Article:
Makes 9 servings.

From Hungry Girl 1-2-3

Bacon, cabbage and Gruyère pizza

8 slices bacon, diced

1/2 small head green cabbage, thinly sliced

1 tablespoon caraway seeds

1 teaspoon cider vinegar

Salt and pepper

1 16-ounce baked cheese pizza crust (such as Boboli)

2 tablespoons Dijon mustard

3/4 cup packed grated Gruyère cheese

3/4 cup packed grated mozzarella cheese

Preheat oven to 400 degrees. Sauté bacon in large heavy skillet over medium heat until brown and crisp. Using slotted spoon, transfer bacon to paper towels and drain. Pour off drippings from skillet and discard. Add cabbage to same skillet and sauté until wilted, about 5 minutes. Sprinkle caraway seeds and vinegar over and blend well. Season cabbage mixture with salt and pepper.

Place pizza crust on large, heavy baking sheet. Spread with mustard, then with cabbage mixture. Sprinkle with bacon. Top with cheeses, spreading evenly. Bake pizza until cheeses melt and crust is crisp, about 20 minutes.

Makes 4 servings.

From Bon Appetit

Braised green cabbage

1 medium head green cabbage (about 2 pounds)

1 large yellow onion (about 8 ounces), thickly sliced

1 large carrot, cut into ¼-inch rounds

¼ cup extra-virgin olive oil

¼ cup chicken stock

Coarse sea salt or kosher salt

Freshly ground pepper to taste

1⁄8 teaspoon crushed red-pepper flakes, or to taste

Preheat oven to 325 degrees. Lightly oil a large gratin dish or 9- by 13-inch baking dish. Peel off and discard any bruised or ragged outer leaves from cabbage. If cabbage weighs more than 2 pounds, cut away a wedge to trim it down to size, and save leftover wedge for salad or coleslaw. (If you don't do this to an oversize cabbage, the wedges won't fit in the baking dish and won't braise as beautifully.) Cut cabbage into 8 wedges. Arrange them in baking dish; they might overlap some, but do your best to make a single layer.

Scatter in onion and carrot. Drizzle cabbage with oil and chicken stock. Season with salt, pepper and pepper flakes. Cover tightly with foil and slide into middle of oven to braise until vegetables are completely tender, about 2 hours. Turn cabbage wedges with tongs after an hour. Don't worry if the wedges want to fall apart as you turn them; just do your best to keep them intact. If the dish is drying out at all, add a few tablespoons water.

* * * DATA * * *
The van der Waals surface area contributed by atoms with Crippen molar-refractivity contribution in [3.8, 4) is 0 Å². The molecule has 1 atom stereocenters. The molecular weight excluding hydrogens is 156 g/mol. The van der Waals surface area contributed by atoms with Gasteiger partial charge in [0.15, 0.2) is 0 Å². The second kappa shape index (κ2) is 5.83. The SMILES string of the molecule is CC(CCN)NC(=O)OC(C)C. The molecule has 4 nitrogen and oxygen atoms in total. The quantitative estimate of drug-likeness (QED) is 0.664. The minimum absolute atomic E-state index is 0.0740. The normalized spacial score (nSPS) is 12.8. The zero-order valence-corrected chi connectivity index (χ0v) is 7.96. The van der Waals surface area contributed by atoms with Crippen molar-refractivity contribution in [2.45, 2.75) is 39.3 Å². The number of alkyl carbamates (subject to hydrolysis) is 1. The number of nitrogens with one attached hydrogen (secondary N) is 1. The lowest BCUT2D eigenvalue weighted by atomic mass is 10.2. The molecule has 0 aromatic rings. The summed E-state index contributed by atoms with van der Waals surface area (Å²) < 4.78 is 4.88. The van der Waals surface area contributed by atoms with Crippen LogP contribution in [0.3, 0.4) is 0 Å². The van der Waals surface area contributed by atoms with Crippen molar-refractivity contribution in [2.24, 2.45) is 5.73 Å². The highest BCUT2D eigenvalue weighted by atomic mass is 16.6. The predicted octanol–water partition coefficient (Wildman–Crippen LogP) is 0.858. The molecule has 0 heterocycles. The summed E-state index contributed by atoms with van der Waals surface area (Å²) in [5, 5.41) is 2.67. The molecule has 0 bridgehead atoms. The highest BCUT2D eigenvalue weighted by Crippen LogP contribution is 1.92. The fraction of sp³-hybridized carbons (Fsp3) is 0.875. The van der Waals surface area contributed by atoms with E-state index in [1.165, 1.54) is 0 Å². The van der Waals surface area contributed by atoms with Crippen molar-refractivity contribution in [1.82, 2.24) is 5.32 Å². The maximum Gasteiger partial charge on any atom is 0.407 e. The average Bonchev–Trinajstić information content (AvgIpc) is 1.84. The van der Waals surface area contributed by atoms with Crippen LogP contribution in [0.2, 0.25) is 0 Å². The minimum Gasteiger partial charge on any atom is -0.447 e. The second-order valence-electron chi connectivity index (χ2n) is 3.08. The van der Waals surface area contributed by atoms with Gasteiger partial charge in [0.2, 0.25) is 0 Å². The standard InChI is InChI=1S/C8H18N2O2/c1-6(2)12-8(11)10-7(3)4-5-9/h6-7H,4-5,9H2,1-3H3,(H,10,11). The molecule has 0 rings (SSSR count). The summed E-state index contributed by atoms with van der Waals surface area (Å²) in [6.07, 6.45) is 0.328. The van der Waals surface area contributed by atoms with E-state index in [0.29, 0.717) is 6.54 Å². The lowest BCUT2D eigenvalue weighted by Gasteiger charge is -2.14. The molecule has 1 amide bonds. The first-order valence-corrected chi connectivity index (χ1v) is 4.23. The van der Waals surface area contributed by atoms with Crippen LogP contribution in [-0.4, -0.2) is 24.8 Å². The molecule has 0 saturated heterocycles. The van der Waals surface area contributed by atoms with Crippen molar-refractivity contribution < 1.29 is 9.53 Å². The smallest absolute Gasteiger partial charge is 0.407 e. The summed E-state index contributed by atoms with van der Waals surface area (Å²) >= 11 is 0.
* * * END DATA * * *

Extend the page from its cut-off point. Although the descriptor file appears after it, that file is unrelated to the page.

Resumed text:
Once cabbage is completely tender, remove foil and increase oven temperature to 400 degrees. Continue roasting until vegetables begin to brown, about 15 more minutes or so. Serve warm or at room temperature, sprinkled with sea salt or other coarse salt.

Makes 8 servings.

Balsamic vinegar variation: Balsamic vinegar makes this dish even sweeter. After removing foil, drizzle cabbage with 1½ tablespoons balsamic vinegar, turning cabbage with tongs to distribute vinegar. Roast for 15 more minutes as directed.

Note: This dish is even better made a day ahead.

Nutrition information per serving: 124 calories, 8 g. fat, trace cholesterol, 229 mg. sodium, 4 g. fiber, 11 g. carbohydrates, 2 g. protein.

From All About Braising by Molly Stevens

Mediterranean roasted broccoli and tomatoes

12 ounces broccoli crowns, trimmed and cut into bite-size florets (about 4 cups)

1 cup grape tomatoes

1 tablespoon extra-virgin olive oil

2 cloves garlic, minced

1/4 teaspoon salt

1/2 teaspoon freshly grated lemon zest

1 tablespoon lemon juice

10 pitted black olives, sliced

1 teaspoon dried oregano

2 teaspoons capers, rinsed (optional)

Preheat oven to 450 degrees. Toss broccoli, tomatoes, oil, garlic and salt in large bowl until evenly coated. Spread in an even layer on baking sheet. Bake until broccoli begins to brown, 10 to 13 minutes. Meanwhile, combine lemon zest and juice, olives, oregano and capers (if using) in large bowl. Add roasted vegetables; stir to combine. Serve warm.

Makes 4 servings.

Nutrition information per serving: 76 calories, 5 g. fat, 0 mg. cholesterol, 7 g. carbohydrates, 3 g. protein; 3 g. fiber; 264 mg. sodium.

From Eating Well